“Developing all kinds of relationships is part of the natural progression of human life. But navigating those relationships in a positive and responsible way is not innate,” Lauren added. “For adolescents to learn how to navigate the many facets of sexuality and how to make positive, self-affirming choices, it's important to have a parent or guardian's voice leading in an understanding and supportive way.”

It’s okay to not have all the answers, or to return to a conversation later, or to ask your kids for feedback on how they want to approach a subject. It’s also okay to plan what you want to say ahead of time and to lean on resources, including other adults your kids trust.

The educators also offered USA TODAY readers a variety of tips, from teaching kids about consent, empathy, and privacy early, to reminding parents that they don’t have to be perfect when it comes to talking about sex and sexuality: it’s okay to not have all the answers, or to return to a conversation later, or to ask your kids for feedback on how they want to approach a subject. It’s also okay, they said, to plan what you want to say ahead of time and to lean on available resources, including other adults your kids know and trust (see below for a list of Ryan and Lauren’s top resource recommendations). The educators are hopeful that these tips will inspire more honest, trust-building conversations in homes across America.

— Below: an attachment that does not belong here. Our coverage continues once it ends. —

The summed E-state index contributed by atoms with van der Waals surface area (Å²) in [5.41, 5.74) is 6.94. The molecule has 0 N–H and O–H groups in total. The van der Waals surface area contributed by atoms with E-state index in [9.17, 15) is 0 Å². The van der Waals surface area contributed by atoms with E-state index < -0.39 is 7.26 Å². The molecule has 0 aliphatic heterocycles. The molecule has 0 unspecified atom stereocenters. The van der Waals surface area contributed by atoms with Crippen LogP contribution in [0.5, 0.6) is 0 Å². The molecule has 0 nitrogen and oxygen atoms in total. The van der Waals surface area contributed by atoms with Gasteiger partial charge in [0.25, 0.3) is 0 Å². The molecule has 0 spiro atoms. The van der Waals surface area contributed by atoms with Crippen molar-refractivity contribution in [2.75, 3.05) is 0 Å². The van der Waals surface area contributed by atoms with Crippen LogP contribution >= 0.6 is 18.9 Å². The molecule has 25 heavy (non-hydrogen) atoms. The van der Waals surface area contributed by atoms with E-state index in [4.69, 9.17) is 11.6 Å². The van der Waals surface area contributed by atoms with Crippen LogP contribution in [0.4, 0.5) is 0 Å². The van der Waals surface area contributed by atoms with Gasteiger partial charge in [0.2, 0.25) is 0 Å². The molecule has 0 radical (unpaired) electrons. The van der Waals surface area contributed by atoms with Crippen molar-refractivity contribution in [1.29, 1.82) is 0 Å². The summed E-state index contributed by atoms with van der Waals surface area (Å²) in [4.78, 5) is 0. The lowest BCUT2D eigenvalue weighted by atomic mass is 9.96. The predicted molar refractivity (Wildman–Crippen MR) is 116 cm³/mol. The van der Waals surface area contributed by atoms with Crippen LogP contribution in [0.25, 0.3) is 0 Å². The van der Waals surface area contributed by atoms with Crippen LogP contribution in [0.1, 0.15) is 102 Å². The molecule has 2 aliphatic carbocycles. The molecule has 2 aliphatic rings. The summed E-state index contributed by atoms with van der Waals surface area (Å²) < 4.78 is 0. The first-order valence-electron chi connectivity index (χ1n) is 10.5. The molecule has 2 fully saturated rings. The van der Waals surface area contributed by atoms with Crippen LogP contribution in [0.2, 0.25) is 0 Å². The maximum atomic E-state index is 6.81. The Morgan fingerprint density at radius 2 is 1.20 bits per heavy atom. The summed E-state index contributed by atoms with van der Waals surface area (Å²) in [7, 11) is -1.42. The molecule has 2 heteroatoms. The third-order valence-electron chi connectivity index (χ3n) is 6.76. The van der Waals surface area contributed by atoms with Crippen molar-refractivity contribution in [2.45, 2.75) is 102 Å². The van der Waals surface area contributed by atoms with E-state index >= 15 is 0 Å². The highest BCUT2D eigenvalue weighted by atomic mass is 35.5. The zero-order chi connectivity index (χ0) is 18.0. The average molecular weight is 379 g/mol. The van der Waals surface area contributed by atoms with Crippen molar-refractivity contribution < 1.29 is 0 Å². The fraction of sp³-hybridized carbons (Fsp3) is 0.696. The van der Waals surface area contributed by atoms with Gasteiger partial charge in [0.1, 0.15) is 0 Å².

“I was so happy to see the topic discussed in a national forum, and I appreciated the opportunity to add to the conversation,” said Lauren. “Normalizing the conversation regarding teen sexuality might begin to help diminish cultural stigmas related to it and allow more open conversation—ultimately leading to healthier relationships for teens.”

Resources

There are many resources available to help families navigate conversations about sex and sexuality. Below are some of Ryan and Lauren’s top recommendations.

  • Your child's pediatrician. Not only is your pediatrician a wonderful resource for you, said Ryan, but they’re also a great resource for your child. “Make sure they have a trusting relationship, and that your child has their own set of questions they can ask at annual well-child visits,” he said.

  • Books. Lauren recommends Shafia Zaloom’s Sex, Teens, and Everything in Between, Michael Kimmel’s Guyland, and Al Vernacchio’s For Goodness Sex: Changing the Way We Talk to Teens about Sexuality, Values, and Health.

  • School counselors and health teachers. Reach out to your child’s school to learn who can support you. For Rowland Hall families, Ryan said, “Leslie Czerwinski and Lauren Carpenter are amazing educators who are so respected in wellness circles for their years of service and expertise. Any opportunity to join them in an important conversation I am going to take, because I know I am going to learn something as a parent and colleague.”

  • Local nonprofits. “My top resources are Planned Parenthood, YWCA Utah, the Rape Recovery Center, UCASA [the Utah Coalition Against Sexual Assault], and the Utah Pride Center,” said Lauren.

  • Utah Department of Health. The state’s website includes information on a wide variety of topics.


Check out the full USA TODAY article here. (Subscription required.)

People